• Wear sunglasses or polarizing eyeglasses.
  • Watch a small television set in a well-lit room.
  • Use a remote control to avoid approaching the television.
  • Avoid looking at possible seizure stimuli with both eyes at once; cover one eye, changing eyes occasionally.

You may also wish to consider an LCD television or a plasma-screen television with progressive scan, although these are more expensive than conventional cathode-ray televisions. If you live in a country that has 50 Hz electrical current, it is possible to buy cathode-ray televisions whose screen refreshes at 100 Hz instead of 50 Hz. Note, also, that many computer monitors can be set to refresh at different rates; if your child has seizures in response to the computer screen, you may be able to change the refresh rate of the screen to help prevent seizures.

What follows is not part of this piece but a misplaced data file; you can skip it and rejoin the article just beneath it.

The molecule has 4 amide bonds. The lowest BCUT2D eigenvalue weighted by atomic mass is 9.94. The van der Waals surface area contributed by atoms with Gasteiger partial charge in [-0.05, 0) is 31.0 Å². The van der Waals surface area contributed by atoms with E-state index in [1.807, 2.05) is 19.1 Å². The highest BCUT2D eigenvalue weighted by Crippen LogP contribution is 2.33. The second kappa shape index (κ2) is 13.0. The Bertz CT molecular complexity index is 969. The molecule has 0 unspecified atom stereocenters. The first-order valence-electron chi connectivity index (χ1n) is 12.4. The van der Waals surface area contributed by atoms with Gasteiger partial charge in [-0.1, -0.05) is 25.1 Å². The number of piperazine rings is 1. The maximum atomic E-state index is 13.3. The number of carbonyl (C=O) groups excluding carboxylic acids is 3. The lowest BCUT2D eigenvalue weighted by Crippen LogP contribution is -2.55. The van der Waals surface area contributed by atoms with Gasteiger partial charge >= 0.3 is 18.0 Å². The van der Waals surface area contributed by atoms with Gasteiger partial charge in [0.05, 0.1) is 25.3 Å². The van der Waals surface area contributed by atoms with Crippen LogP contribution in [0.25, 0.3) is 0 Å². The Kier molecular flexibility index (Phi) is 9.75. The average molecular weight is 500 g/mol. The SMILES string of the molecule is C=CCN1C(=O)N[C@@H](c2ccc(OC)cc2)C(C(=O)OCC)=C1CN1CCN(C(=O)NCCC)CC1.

If your child has primary reading epilepsy, the following strategies may be helpful:

  • Avoid reading for long periods.
  • Take short breaks to think about something else.
  • Use audio texts instead of reading.
  • If their seizures happen in response to patterns or eye movement, mask part of the text.

If the child has self-induced seizures, they may be harder to treat. People with self-induced seizures may enjoy them and do not want to stop having them. If this is the case, they may need a formal psychological evaluation and counselling.

What is the outlook for a child with reflex epilepsy?

The outlook for a child with reflex epilepsy is quite variable, depending on the cause of seizures and whether the child also has spontaneous seizures. The outlook is good if the seizures are controlled fairly easily, either by avoiding seizure stimuli or with medication. About one-quarter of children with photosensitive epilepsy will eventually lose their photosensitivity, usually when they are in their twenties.

Last updated: February 4th 2010